Going Up to London

When, at the start of Jerome K. Jerome’s Three Men in a Boat, George says, “Let’s go up The River!”, nobody says, “In what direction is that?”

Billy Joel waxed lyrical about his love for Uptown Girl, Christie Brinkley, and New Yorkers knew that Joel would have to travel north up Manhattan to see his girlfriend from his home in the south of the city.

So why is it that basic geography is ignored in London?

It’s always been coming up to London, no matter where in the country one lives; if a visitor from York is coming to London, they are travelling ‘up’.

Is this simply London’s sense of self-importance, or is there another reason?

One theory is that in the early Victorian days of the railways, as the companies planned their routes and schedules, they needed to distinguish the primary direction on each stretch of track. Hence ‘up’ lines – going towards London – and ‘down’ lines – going away.

This terminology lasted at least until after World War II, and in so doing it’s stayed fixed in many minds.

So we still go ‘up west’ if visiting the West End, or ‘up to town’ regardless of the actual direction of travel.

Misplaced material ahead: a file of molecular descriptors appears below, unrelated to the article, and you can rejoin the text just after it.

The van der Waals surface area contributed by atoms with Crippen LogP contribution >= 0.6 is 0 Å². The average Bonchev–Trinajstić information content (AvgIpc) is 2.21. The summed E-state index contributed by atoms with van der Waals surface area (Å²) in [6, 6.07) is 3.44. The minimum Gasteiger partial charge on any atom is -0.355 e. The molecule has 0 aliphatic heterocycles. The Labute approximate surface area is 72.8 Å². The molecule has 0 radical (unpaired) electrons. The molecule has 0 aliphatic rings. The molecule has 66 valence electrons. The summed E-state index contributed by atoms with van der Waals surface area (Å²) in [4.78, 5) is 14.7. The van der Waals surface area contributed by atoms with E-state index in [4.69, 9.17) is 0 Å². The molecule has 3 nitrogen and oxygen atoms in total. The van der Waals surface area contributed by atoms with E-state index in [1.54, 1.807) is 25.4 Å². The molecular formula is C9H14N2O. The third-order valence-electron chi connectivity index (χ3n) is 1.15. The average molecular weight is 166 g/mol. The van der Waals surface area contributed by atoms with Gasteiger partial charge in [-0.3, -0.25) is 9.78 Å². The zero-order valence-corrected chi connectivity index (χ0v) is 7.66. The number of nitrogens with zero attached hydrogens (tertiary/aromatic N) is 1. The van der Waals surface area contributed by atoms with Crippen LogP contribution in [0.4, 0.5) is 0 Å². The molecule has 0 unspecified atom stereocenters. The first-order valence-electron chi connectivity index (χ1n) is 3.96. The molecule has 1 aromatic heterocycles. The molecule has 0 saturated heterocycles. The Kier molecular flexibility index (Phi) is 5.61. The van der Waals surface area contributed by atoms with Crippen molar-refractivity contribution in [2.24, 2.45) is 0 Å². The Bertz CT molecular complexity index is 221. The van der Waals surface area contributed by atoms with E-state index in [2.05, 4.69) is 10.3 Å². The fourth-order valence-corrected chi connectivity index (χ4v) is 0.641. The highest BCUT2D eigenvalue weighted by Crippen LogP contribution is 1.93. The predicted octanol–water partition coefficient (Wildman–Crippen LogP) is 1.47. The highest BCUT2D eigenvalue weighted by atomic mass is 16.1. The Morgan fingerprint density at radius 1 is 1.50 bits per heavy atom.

8 thoughts on “Going Up to London”

  1. Oh my, now you ask us to ponder the Big Questions! Never mind the future of western democracy or is free market capitalism a charade? I too find this language far more perplexing. Here in the colonies, the mid western part, we go ‘out’ to California, and ‘back’ east to New York, and try hard to make people give directions as if you are looking at a map: ‘up’ is north, ‘down’ is south. But some old locals insist on advising ‘drive out the old highway and turn where the big tree used to be….’ Thank the Universe for GPS.


    1. Out to California I can understand as beyond that State is water, and Back east to New York could be going ‘back’ in the direction of the parent country i.e. England, but up to London when much of it lies downhill in a valley. Thanks for your comment.


  2. My Scots friends always refer to their visits as going up to London but my husband disagrees if I say we’re going up to London when we (frequently) visit the capital’s suburbs from the Cambridgeshire Fens. I compromise and refer it as going down the M11.


  3. I always said ‘Up West’, and ‘Up Town’. But coming from the real London, as in south of the river, it was ‘Up’ for me.
    Nationally, I would say ‘down to Devon’, ‘up to Scotland’, ‘over to Wales’, and so on. But in London, everywhere else was ‘over the river’.
    Cheers, Pete.


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